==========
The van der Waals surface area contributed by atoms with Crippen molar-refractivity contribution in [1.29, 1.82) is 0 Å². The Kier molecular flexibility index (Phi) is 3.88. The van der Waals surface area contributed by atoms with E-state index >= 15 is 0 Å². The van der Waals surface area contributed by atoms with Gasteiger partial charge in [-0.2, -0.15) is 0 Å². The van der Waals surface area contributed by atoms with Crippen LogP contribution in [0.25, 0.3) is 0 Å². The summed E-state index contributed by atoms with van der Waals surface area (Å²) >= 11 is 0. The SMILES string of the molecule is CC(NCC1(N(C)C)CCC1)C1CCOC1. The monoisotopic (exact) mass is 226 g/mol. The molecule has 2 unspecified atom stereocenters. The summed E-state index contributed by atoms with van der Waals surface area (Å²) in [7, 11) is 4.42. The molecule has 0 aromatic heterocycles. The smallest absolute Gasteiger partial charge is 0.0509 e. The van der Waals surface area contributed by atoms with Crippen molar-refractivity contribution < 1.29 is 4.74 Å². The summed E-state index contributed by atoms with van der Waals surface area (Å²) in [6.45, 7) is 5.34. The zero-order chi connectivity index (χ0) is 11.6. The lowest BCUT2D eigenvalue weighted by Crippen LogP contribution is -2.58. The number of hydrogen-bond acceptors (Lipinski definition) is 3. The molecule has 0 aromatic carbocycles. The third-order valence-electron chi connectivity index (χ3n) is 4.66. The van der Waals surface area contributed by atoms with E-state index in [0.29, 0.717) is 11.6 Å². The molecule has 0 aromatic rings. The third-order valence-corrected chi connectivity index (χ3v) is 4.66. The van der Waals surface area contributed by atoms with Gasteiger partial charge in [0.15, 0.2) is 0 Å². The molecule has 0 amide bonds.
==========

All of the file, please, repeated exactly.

The van der Waals surface area contributed by atoms with Crippen molar-refractivity contribution in [1.29, 1.82) is 0 Å². The Kier molecular flexibility index (Phi) is 3.88. The van der Waals surface area contributed by atoms with E-state index >= 15 is 0 Å². The van der Waals surface area contributed by atoms with Gasteiger partial charge in [-0.2, -0.15) is 0 Å². The van der Waals surface area contributed by atoms with Crippen LogP contribution in [0.25, 0.3) is 0 Å². The summed E-state index contributed by atoms with van der Waals surface area (Å²) >= 11 is 0. The SMILES string of the molecule is CC(NCC1(N(C)C)CCC1)C1CCOC1. The monoisotopic (exact) mass is 226 g/mol. The molecule has 2 unspecified atom stereocenters. The summed E-state index contributed by atoms with van der Waals surface area (Å²) in [7, 11) is 4.42. The molecule has 0 aromatic heterocycles. The smallest absolute Gasteiger partial charge is 0.0509 e. The van der Waals surface area contributed by atoms with Crippen molar-refractivity contribution < 1.29 is 4.74 Å². The summed E-state index contributed by atoms with van der Waals surface area (Å²) in [6.45, 7) is 5.34. The zero-order chi connectivity index (χ0) is 11.6. The lowest BCUT2D eigenvalue weighted by Crippen LogP contribution is -2.58. The number of hydrogen-bond acceptors (Lipinski definition) is 3. The molecule has 0 aromatic carbocycles. The third-order valence-electron chi connectivity index (χ3n) is 4.66. The van der Waals surface area contributed by atoms with E-state index in [0.29, 0.717) is 11.6 Å². The molecule has 0 aromatic rings. The third-order valence-corrected chi connectivity index (χ3v) is 4.66. The van der Waals surface area contributed by atoms with Gasteiger partial charge in [0.15, 0.2) is 0 Å². The molecule has 0 amide bonds.